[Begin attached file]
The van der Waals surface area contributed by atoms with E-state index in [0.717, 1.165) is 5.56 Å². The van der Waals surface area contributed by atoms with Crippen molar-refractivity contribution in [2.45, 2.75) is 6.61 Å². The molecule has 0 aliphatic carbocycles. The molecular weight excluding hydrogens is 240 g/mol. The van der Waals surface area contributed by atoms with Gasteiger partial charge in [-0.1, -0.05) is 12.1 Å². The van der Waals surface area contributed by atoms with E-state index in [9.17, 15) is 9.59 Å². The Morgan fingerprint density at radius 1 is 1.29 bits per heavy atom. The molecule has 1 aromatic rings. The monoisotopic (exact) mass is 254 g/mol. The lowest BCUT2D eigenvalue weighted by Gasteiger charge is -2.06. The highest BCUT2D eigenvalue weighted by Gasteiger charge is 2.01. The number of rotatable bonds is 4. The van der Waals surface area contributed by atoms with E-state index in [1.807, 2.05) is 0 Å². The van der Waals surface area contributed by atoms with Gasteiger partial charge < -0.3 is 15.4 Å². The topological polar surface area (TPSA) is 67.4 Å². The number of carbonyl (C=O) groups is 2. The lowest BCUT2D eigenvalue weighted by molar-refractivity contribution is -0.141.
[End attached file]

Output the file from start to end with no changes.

The van der Waals surface area contributed by atoms with E-state index in [0.717, 1.165) is 5.56 Å². The van der Waals surface area contributed by atoms with Crippen molar-refractivity contribution in [2.45, 2.75) is 6.61 Å². The molecule has 0 aliphatic carbocycles. The molecular weight excluding hydrogens is 240 g/mol. The van der Waals surface area contributed by atoms with Gasteiger partial charge in [-0.1, -0.05) is 12.1 Å². The van der Waals surface area contributed by atoms with E-state index in [9.17, 15) is 9.59 Å². The Morgan fingerprint density at radius 1 is 1.29 bits per heavy atom. The molecule has 1 aromatic rings. The monoisotopic (exact) mass is 254 g/mol. The lowest BCUT2D eigenvalue weighted by Gasteiger charge is -2.06. The highest BCUT2D eigenvalue weighted by Gasteiger charge is 2.01. The number of rotatable bonds is 4. The van der Waals surface area contributed by atoms with E-state index in [1.807, 2.05) is 0 Å². The van der Waals surface area contributed by atoms with Gasteiger partial charge < -0.3 is 15.4 Å². The topological polar surface area (TPSA) is 67.4 Å². The number of carbonyl (C=O) groups is 2. The lowest BCUT2D eigenvalue weighted by molar-refractivity contribution is -0.141.